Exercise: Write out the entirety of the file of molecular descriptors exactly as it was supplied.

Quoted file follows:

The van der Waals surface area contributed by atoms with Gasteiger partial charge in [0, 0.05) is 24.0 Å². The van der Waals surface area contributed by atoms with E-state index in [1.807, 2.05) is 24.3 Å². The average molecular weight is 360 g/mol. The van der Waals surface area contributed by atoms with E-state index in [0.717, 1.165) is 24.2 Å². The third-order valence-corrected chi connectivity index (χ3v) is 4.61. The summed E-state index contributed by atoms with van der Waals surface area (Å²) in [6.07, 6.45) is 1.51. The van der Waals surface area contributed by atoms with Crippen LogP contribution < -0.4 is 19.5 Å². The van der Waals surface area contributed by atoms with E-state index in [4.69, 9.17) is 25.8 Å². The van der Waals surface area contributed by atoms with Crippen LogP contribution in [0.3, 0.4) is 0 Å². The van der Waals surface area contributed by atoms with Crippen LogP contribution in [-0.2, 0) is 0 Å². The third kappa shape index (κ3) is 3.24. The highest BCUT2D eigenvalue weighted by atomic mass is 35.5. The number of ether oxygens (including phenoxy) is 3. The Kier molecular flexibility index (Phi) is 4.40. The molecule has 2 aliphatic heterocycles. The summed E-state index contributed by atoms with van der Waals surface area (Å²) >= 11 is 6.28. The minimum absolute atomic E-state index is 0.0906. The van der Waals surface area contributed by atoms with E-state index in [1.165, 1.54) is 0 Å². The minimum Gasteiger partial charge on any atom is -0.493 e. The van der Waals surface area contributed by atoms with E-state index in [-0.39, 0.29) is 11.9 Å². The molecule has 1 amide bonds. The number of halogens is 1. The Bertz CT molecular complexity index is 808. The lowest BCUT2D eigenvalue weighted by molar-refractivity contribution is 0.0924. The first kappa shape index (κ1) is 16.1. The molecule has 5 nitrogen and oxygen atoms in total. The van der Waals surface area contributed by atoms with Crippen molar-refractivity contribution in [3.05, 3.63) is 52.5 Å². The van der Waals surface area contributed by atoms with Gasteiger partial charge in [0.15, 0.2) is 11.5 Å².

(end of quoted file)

The van der Waals surface area contributed by atoms with Gasteiger partial charge in [0, 0.05) is 24.0 Å². The van der Waals surface area contributed by atoms with E-state index in [1.807, 2.05) is 24.3 Å². The average molecular weight is 360 g/mol. The van der Waals surface area contributed by atoms with E-state index in [0.717, 1.165) is 24.2 Å². The third-order valence-corrected chi connectivity index (χ3v) is 4.61. The summed E-state index contributed by atoms with van der Waals surface area (Å²) in [6.07, 6.45) is 1.51. The van der Waals surface area contributed by atoms with Crippen LogP contribution < -0.4 is 19.5 Å². The van der Waals surface area contributed by atoms with E-state index in [4.69, 9.17) is 25.8 Å². The van der Waals surface area contributed by atoms with Crippen LogP contribution in [0.3, 0.4) is 0 Å². The van der Waals surface area contributed by atoms with Crippen LogP contribution in [-0.2, 0) is 0 Å². The third kappa shape index (κ3) is 3.24. The highest BCUT2D eigenvalue weighted by atomic mass is 35.5. The number of ether oxygens (including phenoxy) is 3. The Kier molecular flexibility index (Phi) is 4.40. The molecule has 2 aliphatic heterocycles. The summed E-state index contributed by atoms with van der Waals surface area (Å²) >= 11 is 6.28. The minimum absolute atomic E-state index is 0.0906. The van der Waals surface area contributed by atoms with E-state index in [1.165, 1.54) is 0 Å². The minimum Gasteiger partial charge on any atom is -0.493 e. The van der Waals surface area contributed by atoms with E-state index in [-0.39, 0.29) is 11.9 Å². The molecule has 1 amide bonds. The number of halogens is 1. The Bertz CT molecular complexity index is 808. The lowest BCUT2D eigenvalue weighted by molar-refractivity contribution is 0.0924. The first kappa shape index (κ1) is 16.1. The molecule has 5 nitrogen and oxygen atoms in total. The van der Waals surface area contributed by atoms with Crippen molar-refractivity contribution in [3.05, 3.63) is 52.5 Å². The van der Waals surface area contributed by atoms with Gasteiger partial charge in [0.15, 0.2) is 11.5 Å².